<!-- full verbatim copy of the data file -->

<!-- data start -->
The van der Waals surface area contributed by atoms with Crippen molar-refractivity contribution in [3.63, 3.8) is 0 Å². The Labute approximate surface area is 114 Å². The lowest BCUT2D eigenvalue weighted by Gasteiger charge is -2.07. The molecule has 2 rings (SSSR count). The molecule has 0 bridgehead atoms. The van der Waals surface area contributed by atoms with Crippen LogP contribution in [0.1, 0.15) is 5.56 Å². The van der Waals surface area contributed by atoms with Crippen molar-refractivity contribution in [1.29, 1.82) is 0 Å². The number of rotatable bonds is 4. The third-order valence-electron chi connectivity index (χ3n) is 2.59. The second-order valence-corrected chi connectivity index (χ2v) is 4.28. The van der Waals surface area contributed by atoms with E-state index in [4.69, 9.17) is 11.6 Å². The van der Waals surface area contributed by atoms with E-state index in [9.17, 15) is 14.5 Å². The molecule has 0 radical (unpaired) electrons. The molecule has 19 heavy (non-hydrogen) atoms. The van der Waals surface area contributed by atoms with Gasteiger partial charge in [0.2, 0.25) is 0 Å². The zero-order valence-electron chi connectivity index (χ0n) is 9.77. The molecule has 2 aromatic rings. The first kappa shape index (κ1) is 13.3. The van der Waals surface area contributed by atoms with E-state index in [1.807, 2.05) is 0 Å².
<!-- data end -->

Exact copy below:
The van der Waals surface area contributed by atoms with Crippen molar-refractivity contribution in [3.63, 3.8) is 0 Å². The Labute approximate surface area is 114 Å². The lowest BCUT2D eigenvalue weighted by Gasteiger charge is -2.07. The molecule has 2 rings (SSSR count). The molecule has 0 bridgehead atoms. The van der Waals surface area contributed by atoms with Crippen LogP contribution in [0.1, 0.15) is 5.56 Å². The van der Waals surface area contributed by atoms with Crippen molar-refractivity contribution in [1.29, 1.82) is 0 Å². The number of rotatable bonds is 4. The third-order valence-electron chi connectivity index (χ3n) is 2.59. The second-order valence-corrected chi connectivity index (χ2v) is 4.28. The van der Waals surface area contributed by atoms with E-state index in [4.69, 9.17) is 11.6 Å². The van der Waals surface area contributed by atoms with E-state index in [9.17, 15) is 14.5 Å². The molecule has 0 radical (unpaired) electrons. The molecule has 19 heavy (non-hydrogen) atoms. The van der Waals surface area contributed by atoms with Gasteiger partial charge in [0.2, 0.25) is 0 Å². The zero-order valence-electron chi connectivity index (χ0n) is 9.77. The molecule has 2 aromatic rings. The first kappa shape index (κ1) is 13.3. The van der Waals surface area contributed by atoms with E-state index in [1.807, 2.05) is 0 Å².